Las Vegas — Some levity returned to NASCAR on a rainy Saturday at Las Vegas Motor Speedway.
As drivers idled inside waiting for the eventual cancellation of qualifying for Sunday’s race, Kevin Harvick went on Twitter to defend reigning Cup Series champion Kyle Busch’s participation in the Truck Series.
Busch won Friday night at Las Vegas to extend his streak of Truck Series victories to seven consecutive dating to 2018. NASCAR limits how often Cup regulars can participate in lower levels, with Busch limited to just five Truck Series races a year.
When a fan complained about on Twitter about Busch’s participation, Harvick first pointed out that Busch racing five times helps fund the entire Kyle Busch Inc. team. Then he upped the ante by offering $50,000 to any Cup driver who can win one of the four remaining Truck Series races on Busch’s schedule.
“I like this so let’s make this fun,” Harvick posted on Twitter. “I’ll put up a $50,000 bounty for any full-time cup driver who races a truck and can beat @KyleBusch in his next 4 races. #gameon.”
As rain washed out qualifying — the field for Sunday’s race was set by the 2019 points — bored drivers were quick to engage in Harvick’s salvo. Coca-Cola urged Daytona 500 winner Denny Hamlin, Busch’s teammate, to take the challenge.
Hamlin zeroed in on his home track in Richmond, Virginia, the final race on Busch’s schedule. He said if he can get into a Toyota Tundra and find sponsorship withing the coming weeks, he’ll challenge his teammate.
“Might as well book this as a W,” Hamlin said. “If sponsorship is secured within a week I’m in. KB will go 4-1.”
Busch did not seem threatened.
“So what do I get if no one can do it?” Busch wondered.
Harvick said the money would then go to the Bundle of Joy Foundation run by Busch and his wife, Samantha, that helps families struggling to conceive children. Harvick egged on Marcus Lemonis, chairman of the Gander Outdoors brand that sponsors the Truck Series, to match his pledge and there’s now $100,000 on the line to any Cup driver who can beat Busch in a Truck Series race.
On a dreary day at the race track, it was exactly what the sport needed after a difficult week wondering about Ryan Newman’s frightening accident on the last lap of the Daytona 500. Many drivers initially feared Newman would not survive the spectacular crash, but he walked out the hospital 42 hours after the accident.
Still, the aftermath had some drivers reflecting on the dangers of auto racing. The series has avoided serious injuries the last several years and the last fatality was Dale Earnhardt in his own last-lap accident in the 2001 Daytona 500.
Martin Truex Jr. was in Daytona Beach when Newman was released from the hospital and spent time with him and said the duo is already scheduling fishing trips.
“I told him this week he’s lucky he’s such a hard-headed son of a gun,” Truex said. “It was a scary wreck for sure. Hopefully, we don’t have to worry about things like that for sure. We just have to figure out ways to keep the cars on the ground.”
But he said he accepts the dangers of racing as a risk he assumed when he chose his profession.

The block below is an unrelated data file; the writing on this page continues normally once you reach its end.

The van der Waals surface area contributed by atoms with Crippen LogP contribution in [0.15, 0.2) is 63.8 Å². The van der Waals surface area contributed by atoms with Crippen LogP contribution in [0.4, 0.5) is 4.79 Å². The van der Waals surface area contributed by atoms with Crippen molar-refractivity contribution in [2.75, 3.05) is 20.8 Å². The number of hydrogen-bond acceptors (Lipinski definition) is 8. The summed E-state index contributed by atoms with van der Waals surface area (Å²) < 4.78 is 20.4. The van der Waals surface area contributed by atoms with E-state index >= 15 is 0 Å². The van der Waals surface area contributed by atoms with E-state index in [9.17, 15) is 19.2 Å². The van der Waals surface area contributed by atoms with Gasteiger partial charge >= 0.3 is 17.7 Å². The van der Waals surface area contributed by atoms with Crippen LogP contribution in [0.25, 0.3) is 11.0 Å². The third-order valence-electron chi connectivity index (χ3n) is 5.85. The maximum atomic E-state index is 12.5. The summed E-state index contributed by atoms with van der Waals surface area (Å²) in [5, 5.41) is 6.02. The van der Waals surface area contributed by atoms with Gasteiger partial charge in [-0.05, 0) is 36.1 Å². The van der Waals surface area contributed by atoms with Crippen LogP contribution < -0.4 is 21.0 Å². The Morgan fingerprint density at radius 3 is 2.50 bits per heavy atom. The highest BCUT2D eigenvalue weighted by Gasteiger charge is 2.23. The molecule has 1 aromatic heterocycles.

“I think everyone who steps in a race car understands there’s a potential risk of injury,” he said. “I feel like a lot of people have gotten numb to it over the years because the cars have gotten so safe, but they are still, you have potential for danger. I think that’s why we sign waivers when we get in these things.”
A paramedic was treating Newman inside his car 35 seconds after the ruined and flaming vehicle came to rest after a crash on the last lap of the Daytona 500.
NASCAR gave a brief timeline of the response to Monday night’s airborne accident that was so startling many drivers feared him dead. Newman hit the wall and his car went airborne, was hit by another car to send it airborne a second time, rolled upside down and landed on its roof in flames.
“You’ve heard us say this many times, that safety is our primary responsibility,” said Steve O’Donnell, NASCAR’s executive vice president and chief racing development officer.
“Everything that goes on at the R&D Center on a daily basis is put in place for a reason. This is our job. This is what we do, and you’ve got the 40 drivers in the garage area who expect us to do this every day.”
NASCAR said the first fire responder arrived 19 seconds after Newman’s car stopped. A trauma doctor was at the car 33 seconds later and a paramedic entered 2 seconds after that.
Newman was then treated for more than three minutes, NASCAR said. It took roughly two minutes to overturn the car, during which time Newman was still being assisted and the treatment continued as the roof was cut away. The 42-year-old driver was removed from the car 15 minutes, 40 seconds after it halted.
NASCAR revealed its findings from a review that began Tuesday when the cars of Newman and Corey LaJoie, the driver who hit Newman’s car on the driver’s side, arrived at the North Carolina Research and Development Center.
NASCAR said it could not discuss Newman’s health, citing federal privacy laws.
Despite the violence of the crash, the Indiana native nicknamed “Rocketman” walked out of a Florida hospital holding the hands of his two young daughters some 42 hours later.